Guided run-and-tumble active particles: wall accumulation and preferential deposition†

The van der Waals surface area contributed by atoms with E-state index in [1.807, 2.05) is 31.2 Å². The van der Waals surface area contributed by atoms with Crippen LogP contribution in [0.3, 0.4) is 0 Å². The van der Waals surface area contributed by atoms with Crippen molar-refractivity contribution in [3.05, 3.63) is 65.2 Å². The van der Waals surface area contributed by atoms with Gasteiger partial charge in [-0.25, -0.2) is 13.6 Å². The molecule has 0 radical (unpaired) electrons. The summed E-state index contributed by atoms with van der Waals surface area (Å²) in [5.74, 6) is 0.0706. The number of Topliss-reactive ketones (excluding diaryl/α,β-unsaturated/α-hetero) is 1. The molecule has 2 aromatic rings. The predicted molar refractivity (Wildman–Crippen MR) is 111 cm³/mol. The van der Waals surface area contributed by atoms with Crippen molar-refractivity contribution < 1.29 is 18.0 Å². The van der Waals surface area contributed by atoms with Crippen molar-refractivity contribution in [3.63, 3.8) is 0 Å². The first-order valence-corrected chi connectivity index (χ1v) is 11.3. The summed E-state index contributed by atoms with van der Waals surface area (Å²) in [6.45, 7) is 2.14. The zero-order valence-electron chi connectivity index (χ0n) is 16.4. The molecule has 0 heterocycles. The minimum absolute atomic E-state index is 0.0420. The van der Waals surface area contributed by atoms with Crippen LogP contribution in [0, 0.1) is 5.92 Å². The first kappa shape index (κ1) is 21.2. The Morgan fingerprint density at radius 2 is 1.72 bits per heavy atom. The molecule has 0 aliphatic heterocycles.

Bacterial biofilms cost an enormous amount of resources in the health, medical, and industrial sectors. To understand early biofilm formation, beginning from planktonic states of active suspensions (such as Escherichia coli) to micro-colonization, it is vital to study the mechanics of cell accumulation near surfaces and subsequent deposition. Variability in bacterial motion strategies and the presence of taxis fields make the problem even more multifaceted. In this study, analytical expressions for the density and angular distributions, mean orientation, and deposition rates in such bacterial suspensions are derived, with and without the effects of external guiding or taxis fields. The derived results are closely verified by simulations of confined active particles using run-and-tumble statistics from multiple past experiments and utilizing a preferential sticking probability model for deposition. The behavioral changes in cell running strategies are modeled by varying the run-time distribution from an exponential to a heavy-tailed one. It is found that the deposition rates can be altered significantly by a guiding torque but are less affected by a change in the cell running behavior. However, both the mechanisms alter the pair correlation function of the deposited structures. The factor behind the changes in the architecture of deposited biomass under a torque generating guiding field turns out to be an asymmetrical rotational drift of planktonic cells, which can be an important physical mechanism behind the organization in confined active particle suspensions.